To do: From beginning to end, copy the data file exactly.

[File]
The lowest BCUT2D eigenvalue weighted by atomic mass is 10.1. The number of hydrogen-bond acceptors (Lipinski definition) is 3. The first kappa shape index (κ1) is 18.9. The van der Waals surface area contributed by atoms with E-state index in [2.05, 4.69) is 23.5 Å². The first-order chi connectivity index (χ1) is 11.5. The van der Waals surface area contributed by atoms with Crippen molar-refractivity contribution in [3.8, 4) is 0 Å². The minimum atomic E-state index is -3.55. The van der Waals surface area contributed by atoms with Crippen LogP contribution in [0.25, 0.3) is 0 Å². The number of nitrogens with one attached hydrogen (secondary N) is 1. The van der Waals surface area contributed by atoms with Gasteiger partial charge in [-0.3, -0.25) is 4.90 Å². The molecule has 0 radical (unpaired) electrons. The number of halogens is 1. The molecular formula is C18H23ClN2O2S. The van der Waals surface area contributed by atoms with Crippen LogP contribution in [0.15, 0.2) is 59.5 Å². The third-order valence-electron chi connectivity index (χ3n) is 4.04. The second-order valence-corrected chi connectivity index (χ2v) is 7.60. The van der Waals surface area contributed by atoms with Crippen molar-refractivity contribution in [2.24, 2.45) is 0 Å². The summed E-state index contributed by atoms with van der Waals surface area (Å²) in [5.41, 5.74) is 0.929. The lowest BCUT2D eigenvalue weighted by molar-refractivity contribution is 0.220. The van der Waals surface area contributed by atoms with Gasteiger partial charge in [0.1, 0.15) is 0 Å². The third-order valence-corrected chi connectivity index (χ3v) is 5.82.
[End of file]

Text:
The lowest BCUT2D eigenvalue weighted by atomic mass is 10.1. The number of hydrogen-bond acceptors (Lipinski definition) is 3. The first kappa shape index (κ1) is 18.9. The van der Waals surface area contributed by atoms with E-state index in [2.05, 4.69) is 23.5 Å². The first-order chi connectivity index (χ1) is 11.5. The van der Waals surface area contributed by atoms with Crippen molar-refractivity contribution in [3.8, 4) is 0 Å². The minimum atomic E-state index is -3.55. The van der Waals surface area contributed by atoms with Crippen LogP contribution in [0.25, 0.3) is 0 Å². The number of nitrogens with one attached hydrogen (secondary N) is 1. The van der Waals surface area contributed by atoms with Gasteiger partial charge in [-0.3, -0.25) is 4.90 Å². The molecule has 0 radical (unpaired) electrons. The number of halogens is 1. The molecular formula is C18H23ClN2O2S. The van der Waals surface area contributed by atoms with Crippen LogP contribution in [0.15, 0.2) is 59.5 Å². The third-order valence-electron chi connectivity index (χ3n) is 4.04. The second-order valence-corrected chi connectivity index (χ2v) is 7.60. The van der Waals surface area contributed by atoms with Crippen molar-refractivity contribution in [2.24, 2.45) is 0 Å². The summed E-state index contributed by atoms with van der Waals surface area (Å²) in [5.41, 5.74) is 0.929. The lowest BCUT2D eigenvalue weighted by molar-refractivity contribution is 0.220. The van der Waals surface area contributed by atoms with Gasteiger partial charge in [0.1, 0.15) is 0 Å². The third-order valence-corrected chi connectivity index (χ3v) is 5.82.